By QASSIM ABDUL-ZAHRA 6 hours ago
BAGHDAD (AP) — Iraq’s parliament Tuesday officially rescheduled its next session for early next week after criticism over initial plans for a five-week break, amid pressure for political leaders to agree on a new government that can confront militants who have overrun much of the country’s north and west.
Acting parliament speaker Mahdi al-Hafidh said in a statement that after considering the “national interests,” the next session will be on Sunday instead of Aug. 12.
He warned that any delay in forming a new government “will jeopardize Iraq’s security and democracy and will increase the suffering of Iraqis.” He also called on all political rivals to “shoulder their responsibilities and set aside their differences to fight terrorism to put Iraq back on democracy path.”
Al-Hafidh’s statement made official what he had said late Monday was a “preliminary agreement” among political leaders to skip the long break and move the next session up to Sunday.
Lawmakers are under pressure to quickly form a new government that can unite the country and roll back the insurgents. The legislature held its first session since April elections last week, but failed to agree on a new speaker, president and prime minister.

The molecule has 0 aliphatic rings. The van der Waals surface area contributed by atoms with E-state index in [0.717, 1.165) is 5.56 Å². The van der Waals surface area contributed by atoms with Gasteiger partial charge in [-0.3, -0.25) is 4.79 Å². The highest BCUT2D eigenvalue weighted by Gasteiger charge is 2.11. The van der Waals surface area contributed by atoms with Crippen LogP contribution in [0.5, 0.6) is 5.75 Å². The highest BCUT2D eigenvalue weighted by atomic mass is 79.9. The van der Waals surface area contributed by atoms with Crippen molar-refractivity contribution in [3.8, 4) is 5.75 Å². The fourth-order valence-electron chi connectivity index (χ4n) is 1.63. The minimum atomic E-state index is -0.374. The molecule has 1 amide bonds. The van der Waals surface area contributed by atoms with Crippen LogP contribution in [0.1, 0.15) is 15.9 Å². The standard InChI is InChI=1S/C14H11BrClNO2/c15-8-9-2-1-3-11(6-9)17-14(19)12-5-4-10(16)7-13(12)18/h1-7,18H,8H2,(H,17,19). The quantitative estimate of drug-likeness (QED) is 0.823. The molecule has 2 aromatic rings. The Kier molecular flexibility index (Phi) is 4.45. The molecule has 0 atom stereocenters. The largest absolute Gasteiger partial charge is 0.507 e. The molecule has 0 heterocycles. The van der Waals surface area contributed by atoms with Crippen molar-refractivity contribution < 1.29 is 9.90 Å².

Despite the decision to meet Sunday instead of next month, it still appears unlikely that political leaders will be able to bridge their differences in time to settle on names for the top leadership posts — particularly the prime minister, with incumbent Nouri al-Maliki resisting a campaign to replace him.
Al-Maliki’s State of Law bloc won the largest share of seats in April’s election, securing 92 out of parliament’s 328 seats. But he is far short of the majority needed to govern, which means he needs allies to cobble together a coalition government.
His opponents — and many former allies — want him removed, accusing him of monopolizing power during his eight years in office and contributing to the current crisis by failing to promote reconciliation with Sunnis. But he has vowed he will not abandon his bid for a third consecutive term.
BAGHDAD (AP) — Iraq’s deadlocked parliament on Monday postponed its next session until mid-August, prolonging the country’s political impasse despite urgent calls for a new government that can confront Sunni extremists who have overrun a large part of the country.
The new legislature held its first session since April elections last week, but failed to make any headway on selecting a new prime minister, president and speaker of parliament.
Lawmakers had been expected to meet Tuesday for a second session, but they called off that meeting since no progress was made over the past week untangling the political situation.